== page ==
Plotlines And Plants

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Wednesday 3rd February 2021 Returned to work on Monday with my lists of little things to achieve each day, to balance the lack of other adventures in this, the third of our UK lockdowns. Checked rota and found myself not working more than usual shift pattern for two weeks consecutively which feels like I am still on holiday. 😊 Yesterday we stocked up on top soil, potting compost, vermiculite; bought seeds for savoy cabbage and tarragon, and I treated myself to new secateurs (lost a pair in the garden somewhere). 💚 We took the van, also picking up an old window which later will be a solar dehydrator and water heater, and wood for replacing the polytunnel door, which was too long for the van. Mr had to borrow a saw and bespoke the lengths in rain so heavy it was near solid. 💧 This morning after stretches and dog walking I lugged new topsoil onto the polytunnel beds, pruned the small apple tree, cooked mushrooms on the woodburner. Right now I am about to brew extra coffee and crack

January In The Small World

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On the first day of this year Bodmin Moor is snow-cloaked. I am full of the joy of this as I top the hill towards St Austell and see two lots of fire engines hosing a house fire, the roof and upper story ablaze. On the first Monday of this year, weary and early driving to work, stopped at traffic lights- look up, see a circle of seagulls around a half moon.  Home life is cosy. Mr, me, and Dog walk up the long hill out of freezing mist into sunshine, then down to the small woods. On the way we stop to watch a nonchalant red fox snuffling in the hedge; on the way back a robin chirrups at us like it is asking for food. It is cold and sunny all day. Shovel the last of the dirt from compost bay 3 into the wheelbarrow, up to the polytunnel. Tie up the palm tree leaves, put the cold weather fleece on the lime tree. Come indoors with icy fingers. There is good food slowly cooking. Dreams wander into strange places: there’s a supermarket with sea monsters undulating in the open freezers; it w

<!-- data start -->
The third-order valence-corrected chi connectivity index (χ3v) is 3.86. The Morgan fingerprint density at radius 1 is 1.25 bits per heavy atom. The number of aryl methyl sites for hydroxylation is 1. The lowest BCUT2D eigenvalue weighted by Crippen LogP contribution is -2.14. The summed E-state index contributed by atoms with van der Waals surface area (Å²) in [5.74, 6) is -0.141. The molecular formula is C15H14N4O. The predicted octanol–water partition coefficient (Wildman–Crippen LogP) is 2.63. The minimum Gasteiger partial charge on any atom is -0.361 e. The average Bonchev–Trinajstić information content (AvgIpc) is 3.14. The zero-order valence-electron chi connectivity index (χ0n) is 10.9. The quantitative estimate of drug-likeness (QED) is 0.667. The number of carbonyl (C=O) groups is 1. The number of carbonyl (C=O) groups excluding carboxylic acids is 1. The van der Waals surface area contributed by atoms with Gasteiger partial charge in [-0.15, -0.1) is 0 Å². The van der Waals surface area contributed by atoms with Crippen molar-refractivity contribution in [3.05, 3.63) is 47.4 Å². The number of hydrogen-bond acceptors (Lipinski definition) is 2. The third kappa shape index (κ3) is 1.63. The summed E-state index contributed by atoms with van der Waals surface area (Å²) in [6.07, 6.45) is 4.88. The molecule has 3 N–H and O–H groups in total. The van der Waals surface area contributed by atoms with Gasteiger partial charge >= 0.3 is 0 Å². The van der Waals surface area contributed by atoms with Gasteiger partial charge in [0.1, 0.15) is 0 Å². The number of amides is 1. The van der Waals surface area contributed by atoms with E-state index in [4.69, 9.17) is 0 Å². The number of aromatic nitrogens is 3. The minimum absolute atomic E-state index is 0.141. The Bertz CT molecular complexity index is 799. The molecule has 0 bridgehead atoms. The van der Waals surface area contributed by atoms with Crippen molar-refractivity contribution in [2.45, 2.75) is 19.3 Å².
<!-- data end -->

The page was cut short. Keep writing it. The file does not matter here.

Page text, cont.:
Blurb, The Dreaded Blurb

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Writing Goals For 2021  After a brief festive respite, the novel in progress is being dragged into the light of the new year. It has taken a few complicated turns and far too many timelines but I'm wrestling it back to sense. This is the first proper fiction I've written in a long while, other than short mostly hilarious stories, my to-date published books for adults have been written from life. The joy of the ordinary is not missing from this new work, it has merely been joined up with various invented* entities and realms. To keep the plot focused and because I find it the hardest least enjoyable bit of writing I am here attempting to put together a book jacket blurb.  Please read and send feedback - no offense will be taken - I have no idea if the following makes sense let alone if it would entice a reader...  The novel itself needs some pragmatic restructuring but should be a reasonable first draft before this year is done. This, plus more blogging which will be (perform ri